SENC’S FIRST AFRICAN-AMERICAN TALK RADIO HOST DIES AT 73 Reviewed by Momizat on .   [caption id="attachment_7024" align="alignleft" width="617"] HARVARD JENNINGS[/caption] BY RHONDA BELLAMY, CONTRIBUTING WRITER Harvard Jennings, a trailb   [caption id="attachment_7024" align="alignleft" width="617"] HARVARD JENNINGS[/caption] BY RHONDA BELLAMY, CONTRIBUTING WRITER Harvard Jennings, a trailb Rating: 0
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SENC’S FIRST AFRICAN-AMERICAN TALK RADIO HOST DIES AT 73

 

HARVARD JENNINGS

BY RHONDA BELLAMY, CONTRIBUTING WRITER

Harvard Jennings, a trailblazing talk radio host in southeastern North Carolina, has died at the age of 73.

In a broadcast career spanning 25 years, Jennings helped shape public discourse on local, state, national and international issues with talk shows on WAAV and WLTT.

“First and foremost, Harvard always led with love. Harvard genuinely cared about what people thought and felt because he sincerely believed that people were the sum of their experiences and that realization deserved respect even if you didn’t agree with their viewpoint. Harvard could not help but love people and, as such, you could not help but love Harvard in return,” said Dave Carroll, who often sat in or filled in on Jennings’ talk show on WAAV.

The Sum of his own Experiences

Jennings began his quest for social justice as a teenager.  At the age of 17, he was named state youth director of the NAACP in his native New York.  He would later become vice president of the NAACP Long Island branch, and then chapter president of the Congress of Racial Equality. Other pivotal affiliations included his work as an advocate for the Economic Opportunity Council, a close working relationship with Betty Shabazz, widow of Malcom X, and later, his election as delegate to the National Black Political Convention in Gary, Indiana.

Southern Migration

Jennings often quipped about being married to a “country girl”.  His wife, Elizabeth, had roots in southeastern North Carolina and the family relocated to the area in 1982.

“I first met Harvard when the Sickle Cell Association was located in a small storefront on Castle Street. He worked extremely hard for funds for a disease that primarily affected African-Americans. As I recall, it was a two-person operation with many trips to Duke and Chapel Hill with patients. He gave his blood, sweat and tears for many years working with this organization,” said Linda Pearce Thomas, founder and former executive director of Elderhaus.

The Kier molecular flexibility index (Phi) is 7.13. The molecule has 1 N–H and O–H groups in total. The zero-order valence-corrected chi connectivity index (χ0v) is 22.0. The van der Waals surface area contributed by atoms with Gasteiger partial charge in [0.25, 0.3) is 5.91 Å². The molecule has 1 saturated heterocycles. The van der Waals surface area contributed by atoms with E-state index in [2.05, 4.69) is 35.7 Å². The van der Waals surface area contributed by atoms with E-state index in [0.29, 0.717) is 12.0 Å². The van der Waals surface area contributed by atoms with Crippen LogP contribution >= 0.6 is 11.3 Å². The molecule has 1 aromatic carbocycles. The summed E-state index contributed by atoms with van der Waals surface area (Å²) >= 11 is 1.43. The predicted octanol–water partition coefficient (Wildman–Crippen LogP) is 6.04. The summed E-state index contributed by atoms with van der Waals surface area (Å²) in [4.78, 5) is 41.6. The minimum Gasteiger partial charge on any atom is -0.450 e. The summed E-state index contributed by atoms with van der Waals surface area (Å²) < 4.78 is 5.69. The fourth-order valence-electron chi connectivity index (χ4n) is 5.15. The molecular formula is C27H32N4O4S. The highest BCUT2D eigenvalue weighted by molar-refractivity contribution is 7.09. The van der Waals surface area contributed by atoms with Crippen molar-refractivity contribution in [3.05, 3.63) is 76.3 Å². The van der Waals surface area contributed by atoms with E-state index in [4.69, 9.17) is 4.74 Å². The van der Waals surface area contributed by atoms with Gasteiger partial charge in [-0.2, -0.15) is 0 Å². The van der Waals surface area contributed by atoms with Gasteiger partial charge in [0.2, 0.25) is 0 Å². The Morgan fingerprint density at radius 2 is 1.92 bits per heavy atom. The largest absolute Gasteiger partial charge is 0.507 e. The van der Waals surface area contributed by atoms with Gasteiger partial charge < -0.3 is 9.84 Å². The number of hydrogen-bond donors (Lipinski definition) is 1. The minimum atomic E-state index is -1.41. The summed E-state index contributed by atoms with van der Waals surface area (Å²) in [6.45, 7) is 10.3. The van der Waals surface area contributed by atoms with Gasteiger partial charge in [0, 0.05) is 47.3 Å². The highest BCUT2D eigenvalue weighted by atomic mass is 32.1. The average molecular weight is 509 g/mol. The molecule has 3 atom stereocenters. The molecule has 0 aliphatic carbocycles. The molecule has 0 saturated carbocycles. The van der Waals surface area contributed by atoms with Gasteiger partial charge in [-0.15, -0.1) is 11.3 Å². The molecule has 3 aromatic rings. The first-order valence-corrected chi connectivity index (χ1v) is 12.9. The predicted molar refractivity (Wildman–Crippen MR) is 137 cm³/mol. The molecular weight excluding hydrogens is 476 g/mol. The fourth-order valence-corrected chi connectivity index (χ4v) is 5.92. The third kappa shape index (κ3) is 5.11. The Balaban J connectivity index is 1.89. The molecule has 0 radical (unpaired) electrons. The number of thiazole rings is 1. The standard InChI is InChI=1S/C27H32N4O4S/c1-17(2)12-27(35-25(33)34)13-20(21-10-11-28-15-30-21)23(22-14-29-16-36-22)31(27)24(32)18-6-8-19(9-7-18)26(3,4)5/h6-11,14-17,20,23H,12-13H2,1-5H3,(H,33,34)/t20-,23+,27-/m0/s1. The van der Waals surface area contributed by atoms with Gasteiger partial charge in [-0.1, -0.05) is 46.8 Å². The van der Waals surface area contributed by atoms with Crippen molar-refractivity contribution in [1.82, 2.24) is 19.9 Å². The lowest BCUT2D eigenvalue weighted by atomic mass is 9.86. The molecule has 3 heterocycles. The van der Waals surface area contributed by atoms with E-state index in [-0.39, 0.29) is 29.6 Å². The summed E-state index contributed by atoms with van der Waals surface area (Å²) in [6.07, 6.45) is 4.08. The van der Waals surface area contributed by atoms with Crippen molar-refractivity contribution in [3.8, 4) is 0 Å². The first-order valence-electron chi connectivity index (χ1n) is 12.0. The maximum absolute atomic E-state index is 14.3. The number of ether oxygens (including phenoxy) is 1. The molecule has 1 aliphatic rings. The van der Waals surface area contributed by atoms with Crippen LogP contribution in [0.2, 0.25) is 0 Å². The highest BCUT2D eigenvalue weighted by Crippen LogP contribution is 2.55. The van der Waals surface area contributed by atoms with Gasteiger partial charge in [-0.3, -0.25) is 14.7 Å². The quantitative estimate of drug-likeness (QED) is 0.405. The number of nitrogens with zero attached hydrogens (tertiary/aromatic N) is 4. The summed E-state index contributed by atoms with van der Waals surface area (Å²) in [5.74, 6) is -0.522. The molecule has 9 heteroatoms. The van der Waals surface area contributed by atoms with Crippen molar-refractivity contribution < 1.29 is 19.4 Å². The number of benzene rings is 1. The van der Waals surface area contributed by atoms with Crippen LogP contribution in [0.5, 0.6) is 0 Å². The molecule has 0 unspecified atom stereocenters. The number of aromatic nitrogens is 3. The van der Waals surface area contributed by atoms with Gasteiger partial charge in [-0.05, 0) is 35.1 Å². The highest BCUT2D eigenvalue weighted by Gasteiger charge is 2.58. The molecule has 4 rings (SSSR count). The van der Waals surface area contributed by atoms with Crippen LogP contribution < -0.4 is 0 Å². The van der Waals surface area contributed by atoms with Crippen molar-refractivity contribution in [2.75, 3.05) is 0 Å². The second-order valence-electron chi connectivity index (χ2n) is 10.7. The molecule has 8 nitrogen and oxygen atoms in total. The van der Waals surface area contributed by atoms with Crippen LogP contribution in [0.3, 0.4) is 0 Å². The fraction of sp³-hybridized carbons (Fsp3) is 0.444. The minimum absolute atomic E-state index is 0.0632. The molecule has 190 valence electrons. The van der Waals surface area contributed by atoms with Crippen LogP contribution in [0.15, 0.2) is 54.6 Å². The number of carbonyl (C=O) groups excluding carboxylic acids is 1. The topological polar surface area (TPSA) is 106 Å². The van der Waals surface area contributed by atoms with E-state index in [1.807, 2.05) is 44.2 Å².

Finding his Voice

Shortly after purchasing WAAV Radio in 1989, the late Donn Ansell heard Harvard speak at a Community Watch meeting.  Captivated by Jennings’ demeanor and message, Ansell offered him a slot.  What ensued was Jennings’ 21-year run on the region’s dominant news/talk station.

Leading into each show with Harold Melvin and the Bluenotes, “Wake Up Everybody” became his anthem.  For two hours every week day, Jennings steered listeners through a maze of topics with a trademark even-handedness that earned him a broad-based following of loyal listeners.

“Harvard was one of the most intelligent people I ever worked with in radio. Even when he was discussing something far above my head I never felt like he was talking down to me. And I always came away feeling like I learned something even if I didn’t know what it was. He also always made me feel like it was ok to have a differing opinion about something. And, in fact, welcomed diverse viewpoints which, I guess, made him such a good talk show host,” said Mike Farrow, former WAAV program director.

Jennings retired when his show on WAAV was cancelled in 2010.  The loud silence sent James Utley, managing agent of CLI Radio, in search of Jennings.

“We approached Harvard some three years ago about returning to the talk radio scene and he accepted the challenge with honor,” said Utley, who operates Gospel Joy 1490 AM and 1340 AM.  Paired with co-host Derrick Anderson, the duo’s show was simulcast.

His impact extended beyond the airwaves, as Jennings regularly conducted diversity training sessions at the Wilmington Police Department, area churches, and school systems.

“Harvard Jennings was a brilliant intellectual, an incredible mentor, a friend, and truly a blessing to the collective consciousness of this community. He fought valiantly for humanity, equality and justice and I have no doubt that his words changed the lives and perspectives of many,” said long-time friend and colleague Tonye Gray.

A wake will be held on Thursday, December 6, 2018, 5:00-8:00 p.m., at Davis Funeral Home, 901 S. 5th Ave., Wilmington, NC.  The funeral will be held Friday, December 7, 2018, at 11:00 a.m. at Macedonia Missionary Baptist Church, 3701 Princess Place Dr., Wilmington. Burial will follow in Northwest Community Cemetery, Leland, NC.  The repast will be held at Spring Green Missionary Baptist Church, Riegelwood, NC.

 

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